“People are enticed to live in the inner-city by the buzz and excitement of young, creative communities… then promptly kill it off. Well done!”
To: Premier Mike Baird
We urge you to remove the lockouts which have damaged business, culture, personal freedom and Sydney’s reputation.
The signatories here agree that the city’s streets should be safer, however we disagree that the way to do this is by locking people out of music venues.
With the decrease in foot-traffic outstripping the decrease in assaults, we question the success of the lockouts. When one factors in the business closures, job losses and increased crime in neighbouring areas, we wonder if they might in fact be a failure.
We demand smarter solutions — a holistic and lateral approach to preventing assaults which examines transport, CCTV, tougher sentencing, density and diversity of licensed premises, the role of security personnel, culture as a placating tool and the tendency towards violence among certain groups of individuals.
The music community and law-abiding citizens are not the right people to punish for assaults on the street. Well-run venues are safe and they make a large contribution to our reputation as one of the world’s great entertainment cities.
Safety is a goal shared by everyone. It’s important to remember that the main beneficiaries are the very people who wish to go out. We believe that safety and late-night socialising aren’t mutually exclusive. With considered, innovative policies we can achieve a desired outcome together and Keep Sydney Open.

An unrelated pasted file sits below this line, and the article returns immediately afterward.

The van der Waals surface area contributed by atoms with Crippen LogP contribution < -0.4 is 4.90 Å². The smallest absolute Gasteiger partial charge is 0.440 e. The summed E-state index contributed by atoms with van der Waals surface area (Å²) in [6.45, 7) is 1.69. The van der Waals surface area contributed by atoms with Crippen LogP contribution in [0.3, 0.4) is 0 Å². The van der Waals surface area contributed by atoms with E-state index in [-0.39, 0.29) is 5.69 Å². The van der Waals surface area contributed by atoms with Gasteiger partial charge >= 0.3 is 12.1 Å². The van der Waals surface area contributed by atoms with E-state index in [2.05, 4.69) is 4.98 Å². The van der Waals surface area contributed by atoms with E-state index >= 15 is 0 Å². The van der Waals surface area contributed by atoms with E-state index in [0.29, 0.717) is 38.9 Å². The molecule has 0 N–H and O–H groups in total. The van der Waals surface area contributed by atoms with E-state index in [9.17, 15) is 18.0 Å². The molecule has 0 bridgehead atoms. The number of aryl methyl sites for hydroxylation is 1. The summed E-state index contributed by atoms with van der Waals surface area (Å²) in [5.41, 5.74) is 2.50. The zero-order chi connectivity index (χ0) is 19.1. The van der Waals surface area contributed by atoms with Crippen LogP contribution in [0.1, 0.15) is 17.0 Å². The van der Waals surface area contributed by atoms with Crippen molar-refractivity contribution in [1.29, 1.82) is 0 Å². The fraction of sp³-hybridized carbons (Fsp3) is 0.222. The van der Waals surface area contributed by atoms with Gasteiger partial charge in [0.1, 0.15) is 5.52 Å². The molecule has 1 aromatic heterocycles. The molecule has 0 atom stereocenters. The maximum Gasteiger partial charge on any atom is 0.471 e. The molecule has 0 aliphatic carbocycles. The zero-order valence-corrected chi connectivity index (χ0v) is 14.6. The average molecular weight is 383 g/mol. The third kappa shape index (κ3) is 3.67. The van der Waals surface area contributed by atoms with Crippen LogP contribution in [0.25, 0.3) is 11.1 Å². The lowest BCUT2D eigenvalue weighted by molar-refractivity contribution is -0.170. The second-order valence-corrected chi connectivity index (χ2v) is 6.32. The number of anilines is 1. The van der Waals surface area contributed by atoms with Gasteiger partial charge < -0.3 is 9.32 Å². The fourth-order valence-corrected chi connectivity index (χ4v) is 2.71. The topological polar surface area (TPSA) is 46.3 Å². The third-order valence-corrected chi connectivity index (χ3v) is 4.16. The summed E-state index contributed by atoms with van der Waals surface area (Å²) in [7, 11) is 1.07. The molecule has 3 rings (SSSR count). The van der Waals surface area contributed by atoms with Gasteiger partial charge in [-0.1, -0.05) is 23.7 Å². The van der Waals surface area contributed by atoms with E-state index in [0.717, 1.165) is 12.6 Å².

Why is this important?
The NSW Government has introduced new laws that close Sydney’s music clubs to new guests at 1.30am and ban selling alcoholic drinks after 3am.
The 2am lockout in Victoria was cancelled after independent auditor KPMG found it had not helped to address street level violence. The Queensland 3am lockout and 5am closures were shown by the Queensland Auditor-General to be a $10 million failure.
The senseless deaths of two young men in Kings Cross started a poignant and overdue conversation about street safety, but we have lost sight of the facts. A night out in Sydney isn’t an orgy of violence, and for an international city of over 4 million people, assaults are not a catastrophic epidemic. The overwhelming majority of people enjoy a fun, incident-free time, and this is a tribute to tighter RSA measures that had already been implemented by venues. This is supported by BOCSAR which found a 37% reduction in assaults from 2007-2012 and a further 26% reduction from 2012-2013 without lockouts. That said, we believe there is still some way to go.
Keep Sydney Open comprises members of the music community including MusicNSW, SLAM, GoodGod Small Club, Oxford Art Factory, The Oxford Hotel, themusic.com.au, inthemix, Freda’s and The Music Network. We represent music venues, bands, DJs, performers, promoters, the music media and law-abiding Sydneysiders who wish to enjoy a night out.
Please sign the petition, connect with us on Facebook and Twitter and share among your friends. In doing so you will help us tell the NSW government that we need innovative solutions that consider culture, jobs, business and tourism alongside personal safety and freedom.
We’ll keep making your voice heard until we get safer streets in a global city.